Public trust in shared institutions has been declining for generations. At this point we’re debating whether facts exist. Doubt is the watchword of our time: will the future be better than the past; do those with resources and power at their disposal have our common needs in mind; what can the have-nots realistically accomplish; and so much more.
What’s missing that’s led us to this queasy moment? Solid ground: spaces, both tangible and intangible, that create a stable environment in which to build trust. Solid ground helps us feel confident and sure of the basic shape of the world around us. It provides reliable stability amidst volatility.
Brands across the gamut are grappling with this long-term decline in public trust. The good news is some are finding ways to build solid ground by establishing space for experimentation, learning and engagement. These forward-thinking brands know that creating stability today will give them a competitive advantage in the near future that could prove essential to their long-term viability.
In New Haven, Connecticut, artist Titus Kaphar was tired of watching as graduates of the Yale School of Art — “some of the most esteemed artists in the world” — quickly left the city upon graduation. The issue isn’t that New Haven lacks affordable space to create. Rather, it’s been missing an anchor around which a working arts community can grow off-campus. In the absence of that local arts anchor, graduates are typically drawn to nearby New York City, where community is plentiful — even if cheap space isn’t.
Kaphar wanted to create a reason for working artists to stay in New Haven, while at the same time using the arts to empower Dixwell, the historic heart of the city’s black community. Through his nonprofit NXTHVN, a $12 million arts incubator and fellowship program, Kaphar is attempting to do just that. The space, located in two once-defunct factory buildings, provides artist-fellows not only with the stability of funding and space to create, but also training in relevant professional skills like negotiating and public speaking. NXTHVN even hires young people from local high schools as paid apprentices, where they’re taught art skills of varying mediums. In doing so, Kaphar hopes to create the foundation for a thriving arts community in Dixwell that will make New Haven a more attractive base of operations for working artists.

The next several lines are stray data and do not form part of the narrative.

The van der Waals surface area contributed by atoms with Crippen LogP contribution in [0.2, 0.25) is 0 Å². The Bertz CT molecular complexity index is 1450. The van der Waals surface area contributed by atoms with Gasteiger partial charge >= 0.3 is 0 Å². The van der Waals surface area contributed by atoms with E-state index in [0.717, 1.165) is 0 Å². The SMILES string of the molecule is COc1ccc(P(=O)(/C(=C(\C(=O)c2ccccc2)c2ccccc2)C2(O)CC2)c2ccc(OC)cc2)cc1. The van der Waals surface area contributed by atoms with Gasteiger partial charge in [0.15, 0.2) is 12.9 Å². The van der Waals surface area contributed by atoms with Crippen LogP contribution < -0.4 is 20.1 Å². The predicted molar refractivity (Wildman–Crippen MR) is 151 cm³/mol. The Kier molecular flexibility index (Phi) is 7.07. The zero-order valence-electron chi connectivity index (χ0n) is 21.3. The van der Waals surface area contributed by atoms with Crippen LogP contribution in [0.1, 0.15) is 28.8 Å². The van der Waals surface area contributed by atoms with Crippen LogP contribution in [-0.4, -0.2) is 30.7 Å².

As hinted at above, the exact opposite problem is prompting innovative responses an hour-and-a-half south, in densely packed New York City. One brand flipping the script to create stable space is The Shed. Here, ambitious wheels-to-steel architecture is matched by an equally innovative commitment to presenting only original, commissioned work at fair(ish) fares. This allows the city’s newest institution of culture to provide something more than meets the eye: refuge.
“What The Shed attempts to do is to create a structure… to protect the ecosystem of collective culture within the ruthlessly commercial city.”
In his glowing review for the Financial Times, Heathcote makes a case that The Shed’s most important feature is not impressive feats of engineering, but the role it will play in preserving opportunities for experimentation in a city that struggles to maintain affordable space for artistic risk. It’s hard to take chances and create with freedom in a city where everything is so damned expensive. This, by design, is what The Shed intends to provide. As former Brooklyn Academy of Music president Brooks Hopkins puts it “Doing a few commissions is complicated — doing all is a little scary.” The Shed’s pledge to provide solid ground for artistic risk is a gamble, but it the long run its likely to help this upstart carve out a niche in an already crowded cultural market.